Financier George Soros is opening his checkbook for the first time of the 2012 presidential cycle, pledging $1 million to two separate outside organizations aiding Democratic efforts in the fall.

Soros will contribute to both America Votes, a nonprofit organization that focuses on grassroots efforts to advance liberal policies, and the American Bridge PAC, a group primarily focused on opposition research aimed at defeating Republicans electorally.

According to The New York Times, which broke news of the donation, the Soros donation is the first wave of up to $100 million from major liberal donors to independent organizations supporting Democratic efforts in 2012.

“George Soros believes the Supreme Court’s decision in Citizens United opened the floodgates to special interests’ paying for political ads,” said Michael Vachon, a spokesman for Soros, to the Times. “There is no way those concerned with the public interest can compete with them. Soros has always focused his political giving on grass-roots organizing and holding conservatives accountable for the flawed policies they promote. His support of these groups is consistent with those views.”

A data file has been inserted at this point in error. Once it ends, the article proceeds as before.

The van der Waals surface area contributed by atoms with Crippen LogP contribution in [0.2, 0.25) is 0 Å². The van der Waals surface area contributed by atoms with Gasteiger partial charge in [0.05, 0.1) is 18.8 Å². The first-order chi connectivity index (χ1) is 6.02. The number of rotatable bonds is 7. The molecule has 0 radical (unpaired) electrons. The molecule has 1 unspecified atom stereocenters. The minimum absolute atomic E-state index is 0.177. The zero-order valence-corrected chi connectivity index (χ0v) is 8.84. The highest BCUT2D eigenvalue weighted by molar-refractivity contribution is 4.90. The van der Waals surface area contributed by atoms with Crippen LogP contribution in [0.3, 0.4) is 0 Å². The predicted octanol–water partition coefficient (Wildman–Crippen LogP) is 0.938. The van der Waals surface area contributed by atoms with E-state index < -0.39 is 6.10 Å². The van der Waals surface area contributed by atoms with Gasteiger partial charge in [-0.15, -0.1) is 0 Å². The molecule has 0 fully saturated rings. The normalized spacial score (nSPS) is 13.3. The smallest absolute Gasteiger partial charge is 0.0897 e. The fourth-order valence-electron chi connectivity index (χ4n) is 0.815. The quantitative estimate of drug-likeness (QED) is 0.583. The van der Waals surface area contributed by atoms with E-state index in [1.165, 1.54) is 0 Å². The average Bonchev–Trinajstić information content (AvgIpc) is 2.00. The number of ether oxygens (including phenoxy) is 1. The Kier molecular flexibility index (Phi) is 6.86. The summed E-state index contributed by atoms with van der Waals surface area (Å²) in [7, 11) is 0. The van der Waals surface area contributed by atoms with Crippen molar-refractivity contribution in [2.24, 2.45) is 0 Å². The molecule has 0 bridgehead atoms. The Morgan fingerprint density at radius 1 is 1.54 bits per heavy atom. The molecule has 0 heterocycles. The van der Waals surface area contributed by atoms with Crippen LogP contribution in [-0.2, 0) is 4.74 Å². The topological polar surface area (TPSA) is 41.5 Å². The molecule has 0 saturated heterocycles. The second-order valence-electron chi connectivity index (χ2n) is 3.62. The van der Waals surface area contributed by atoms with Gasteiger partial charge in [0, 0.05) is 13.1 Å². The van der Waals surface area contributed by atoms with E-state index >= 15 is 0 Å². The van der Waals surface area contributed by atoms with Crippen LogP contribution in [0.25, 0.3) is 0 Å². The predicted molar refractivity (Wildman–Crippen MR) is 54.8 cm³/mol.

Democrats badly need to catch up to Republicans in donations to outside organizations. Restore our Future, the super-PAC backing likely Republican nominee Mitt Romney, has already raised more than $50 million to support his campaign. Meanwhile, Americans for Prosperity, a conservative group partially backed by the billionaire Koch brothers, has said it plans to raise some $100 million this election cycle, while Karl Rove's Crossroads GPS says it could spend as much as $300 million in 2012.

Those numbers dwarf Democratic fundraising efforts, which have been led by Soros's $2 million pledge this week and a $1 million donation by comedian Bill Maher to the pro-Obama super-PAC Priorities USA.

The gap is partially explained by President Obama's reluctance to embrace super-PACs in the wake of the Supreme Court's Citizens United decision. But the president reversed course in February, encouraging donors to give to his affiliated super-PAC.

"The campaign has decided to do what we can, consistent with the law, to support Priorities USA in its effort to counter the weight of the GOP Super PACs," campaign manager Jim Messina wrote.

"The President opposed the Citizens United decision," Messina added. "He understood that with the dramatic growth in opportunities to raise and spend unlimited special-interest money, we would see new strategies to hide it from public view.

But the president's reelection team acknowledged Monday that Republicans held a significant advantage, with Obama campaign manager David Axelrod decrying Rove and the Koch brothers as "contract killers out there in super PAC land."